Researchers discover huge security holes in Amazon’s ‘skills’ for Alexa

You might want to place a moratorium on using Alexa’s ‘skills’ until Amazon can sort out some gaping privacy holes in its third-party access. According to a study published today by a team of researchers from North Carolina State University, your personal data – including, potentially, your banking information and contact lists – could be at risk if you’ve installed any third-party skills from the Alexa skills marketplace. First things first: Skills are Alexa’s versions of apps. They’re useful for everything from controlling third-party hardware gadgets such as smart lights or smart thermostats to logging in to your bank account using… This story continues at The Next WebOr just read more coverage about: Security,Amazon

You might want to place a moratorium on using Alexa’s ‘skills’ until Amazon can sort out some gaping privacy holes in its third-party access.

According to a study published today by a team of researchers from North Carolina State University, your personal data – including, potentially, your banking information and contact lists – could be at risk if you’ve installed any third-party skills from the Alexa skills marketplace.

First things first: Skills are Alexa’s versions of apps. They’re useful for everything from controlling third-party hardware gadgets such as smart lights or smart thermostats to logging in to your bank account using voice-command via Alexa.

The only reason the issues raised by the researchers don’t constitute a red-alert situation is that we’re currently unaware of any evidence these security risks have been maliciously exploited. That being said, you might want to uninstall all your third-party Alexa skills until Amazon issues assurance the privacy holes have been plugged.

The problem: Simply put, Amazon doesn’t appear to properly vet third-party skills developers. That means there’s no verification in place to ensure the person or company selling or giving you a skill is who they say they are. Apparently, the system’s set up so that you might think you’re using a skill from your smart thermostat or smart lock manufacturer when in fact you’re being duped by a shady imitator.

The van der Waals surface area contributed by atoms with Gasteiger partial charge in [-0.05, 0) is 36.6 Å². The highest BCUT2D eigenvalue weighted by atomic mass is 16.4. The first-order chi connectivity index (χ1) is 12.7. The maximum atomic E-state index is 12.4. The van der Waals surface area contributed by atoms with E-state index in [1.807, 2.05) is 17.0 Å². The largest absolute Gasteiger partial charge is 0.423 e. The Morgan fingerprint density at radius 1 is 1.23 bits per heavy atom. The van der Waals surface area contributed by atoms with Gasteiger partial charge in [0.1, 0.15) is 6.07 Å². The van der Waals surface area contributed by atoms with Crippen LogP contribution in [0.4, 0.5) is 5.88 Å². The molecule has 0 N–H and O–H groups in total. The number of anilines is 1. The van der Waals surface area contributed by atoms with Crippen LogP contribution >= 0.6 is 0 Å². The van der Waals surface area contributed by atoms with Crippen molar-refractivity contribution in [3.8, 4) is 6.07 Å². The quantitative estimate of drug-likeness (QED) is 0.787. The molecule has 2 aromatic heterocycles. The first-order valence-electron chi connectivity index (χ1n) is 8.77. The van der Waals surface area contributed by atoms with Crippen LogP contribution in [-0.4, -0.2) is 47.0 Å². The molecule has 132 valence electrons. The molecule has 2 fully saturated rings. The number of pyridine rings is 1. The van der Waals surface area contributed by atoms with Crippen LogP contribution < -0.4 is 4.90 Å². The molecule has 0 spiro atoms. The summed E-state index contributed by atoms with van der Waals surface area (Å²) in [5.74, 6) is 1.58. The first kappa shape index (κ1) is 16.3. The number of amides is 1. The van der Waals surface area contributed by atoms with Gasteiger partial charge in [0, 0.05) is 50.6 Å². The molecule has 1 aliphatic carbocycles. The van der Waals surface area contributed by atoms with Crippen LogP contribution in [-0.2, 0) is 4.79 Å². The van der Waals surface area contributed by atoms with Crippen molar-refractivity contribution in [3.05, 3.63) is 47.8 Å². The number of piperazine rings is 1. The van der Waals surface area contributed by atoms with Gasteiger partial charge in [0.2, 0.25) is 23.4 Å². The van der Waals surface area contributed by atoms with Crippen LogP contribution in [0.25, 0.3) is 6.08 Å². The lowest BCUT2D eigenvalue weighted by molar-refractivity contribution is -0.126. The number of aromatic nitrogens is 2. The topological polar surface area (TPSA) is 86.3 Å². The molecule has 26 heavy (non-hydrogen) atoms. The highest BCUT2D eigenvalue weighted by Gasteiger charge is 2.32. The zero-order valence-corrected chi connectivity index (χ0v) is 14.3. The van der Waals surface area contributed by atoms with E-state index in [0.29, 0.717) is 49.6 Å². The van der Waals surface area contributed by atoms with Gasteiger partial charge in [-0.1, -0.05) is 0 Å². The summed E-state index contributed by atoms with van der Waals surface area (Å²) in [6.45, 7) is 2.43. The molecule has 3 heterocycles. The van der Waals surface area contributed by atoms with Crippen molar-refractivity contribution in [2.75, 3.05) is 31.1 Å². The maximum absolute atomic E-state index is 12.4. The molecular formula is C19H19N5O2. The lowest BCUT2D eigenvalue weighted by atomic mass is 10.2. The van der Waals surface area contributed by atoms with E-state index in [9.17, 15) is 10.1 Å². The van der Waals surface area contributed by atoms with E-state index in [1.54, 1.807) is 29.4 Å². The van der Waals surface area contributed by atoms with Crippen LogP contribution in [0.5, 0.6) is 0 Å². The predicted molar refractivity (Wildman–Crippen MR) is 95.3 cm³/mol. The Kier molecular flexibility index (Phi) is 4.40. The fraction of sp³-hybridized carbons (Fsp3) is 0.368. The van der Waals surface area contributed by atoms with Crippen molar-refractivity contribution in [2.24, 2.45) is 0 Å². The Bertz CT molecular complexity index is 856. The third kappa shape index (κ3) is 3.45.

It gets worse. The researchers also found that developers can use redundant wake words. In the worst case here, you might be fooled into thinking you’re giving your information to a company you trust because you used an invocation phrase like “Alexa, open the Blah Blah Blah Banking app” when in reality someone’s aped that phrase for nefarious purposes.

Finally, in what could be the most glaring security , according to the researchers Amazon allows third-party skills publishers to change their privacy policies after gaining approval and publishing. Per a university press release:

The researchers demonstrated that developers can change the code on the back end of skills after the skill has been placed in stores. Specifically, the researchers published a skill and then modified the code to request additional information from users after the skill was approved by Amazon.

Quick take: Our advice to anyone who uses an Alexa-enabled device is to go to your Amazon account and ensure you’re not using any third-party skills. At least until Amazon addresses the problems raised by the researchers.

Luckily, it’s really easy to do this.

  • Step one: Log into your Amazon account
  • Step two: Search for “Alexa skills” and click the top result
  • Step three: click on “Your Skills” and make sure you’re not using any third-party skills.

We’ve reached out to Amazon for comment and we’ll update this article as soon as we hear back.

You can read the full paper here.

Published March 4, 2021 — 18:45 UTC

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